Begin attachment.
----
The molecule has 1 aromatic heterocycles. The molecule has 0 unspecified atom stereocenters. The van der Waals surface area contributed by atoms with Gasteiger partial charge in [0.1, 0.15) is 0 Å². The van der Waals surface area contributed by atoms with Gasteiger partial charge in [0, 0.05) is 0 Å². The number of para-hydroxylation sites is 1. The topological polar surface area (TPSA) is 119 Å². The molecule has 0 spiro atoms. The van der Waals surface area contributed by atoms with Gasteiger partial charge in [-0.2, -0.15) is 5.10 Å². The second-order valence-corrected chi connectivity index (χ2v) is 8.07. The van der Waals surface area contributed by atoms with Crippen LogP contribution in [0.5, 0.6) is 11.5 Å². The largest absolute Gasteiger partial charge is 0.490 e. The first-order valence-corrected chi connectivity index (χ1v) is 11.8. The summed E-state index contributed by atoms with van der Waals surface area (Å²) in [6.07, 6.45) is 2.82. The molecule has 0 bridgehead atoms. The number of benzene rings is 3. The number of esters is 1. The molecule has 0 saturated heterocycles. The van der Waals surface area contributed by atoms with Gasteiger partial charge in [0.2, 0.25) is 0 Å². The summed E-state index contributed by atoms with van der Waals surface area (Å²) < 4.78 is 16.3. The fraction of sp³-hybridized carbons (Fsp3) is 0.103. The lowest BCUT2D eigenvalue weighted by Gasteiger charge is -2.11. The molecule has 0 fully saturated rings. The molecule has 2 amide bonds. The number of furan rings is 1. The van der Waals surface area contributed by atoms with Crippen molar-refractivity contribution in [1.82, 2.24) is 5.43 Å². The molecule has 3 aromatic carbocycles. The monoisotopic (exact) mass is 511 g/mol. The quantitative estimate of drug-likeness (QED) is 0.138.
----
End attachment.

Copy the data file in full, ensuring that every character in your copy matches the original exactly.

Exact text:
The molecule has 1 aromatic heterocycles. The molecule has 0 unspecified atom stereocenters. The van der Waals surface area contributed by atoms with Gasteiger partial charge in [0.1, 0.15) is 0 Å². The van der Waals surface area contributed by atoms with Gasteiger partial charge in [0, 0.05) is 0 Å². The number of para-hydroxylation sites is 1. The topological polar surface area (TPSA) is 119 Å². The molecule has 0 spiro atoms. The van der Waals surface area contributed by atoms with Gasteiger partial charge in [-0.2, -0.15) is 5.10 Å². The second-order valence-corrected chi connectivity index (χ2v) is 8.07. The van der Waals surface area contributed by atoms with Crippen LogP contribution in [0.5, 0.6) is 11.5 Å². The largest absolute Gasteiger partial charge is 0.490 e. The first-order valence-corrected chi connectivity index (χ1v) is 11.8. The summed E-state index contributed by atoms with van der Waals surface area (Å²) in [6.07, 6.45) is 2.82. The molecule has 0 bridgehead atoms. The number of benzene rings is 3. The number of esters is 1. The molecule has 0 saturated heterocycles. The van der Waals surface area contributed by atoms with Gasteiger partial charge in [0.2, 0.25) is 0 Å². The summed E-state index contributed by atoms with van der Waals surface area (Å²) < 4.78 is 16.3. The fraction of sp³-hybridized carbons (Fsp3) is 0.103. The lowest BCUT2D eigenvalue weighted by Gasteiger charge is -2.11. The molecule has 0 fully saturated rings. The molecule has 2 amide bonds. The number of furan rings is 1. The van der Waals surface area contributed by atoms with Crippen molar-refractivity contribution in [1.82, 2.24) is 5.43 Å². The molecule has 3 aromatic carbocycles. The monoisotopic (exact) mass is 511 g/mol. The quantitative estimate of drug-likeness (QED) is 0.138.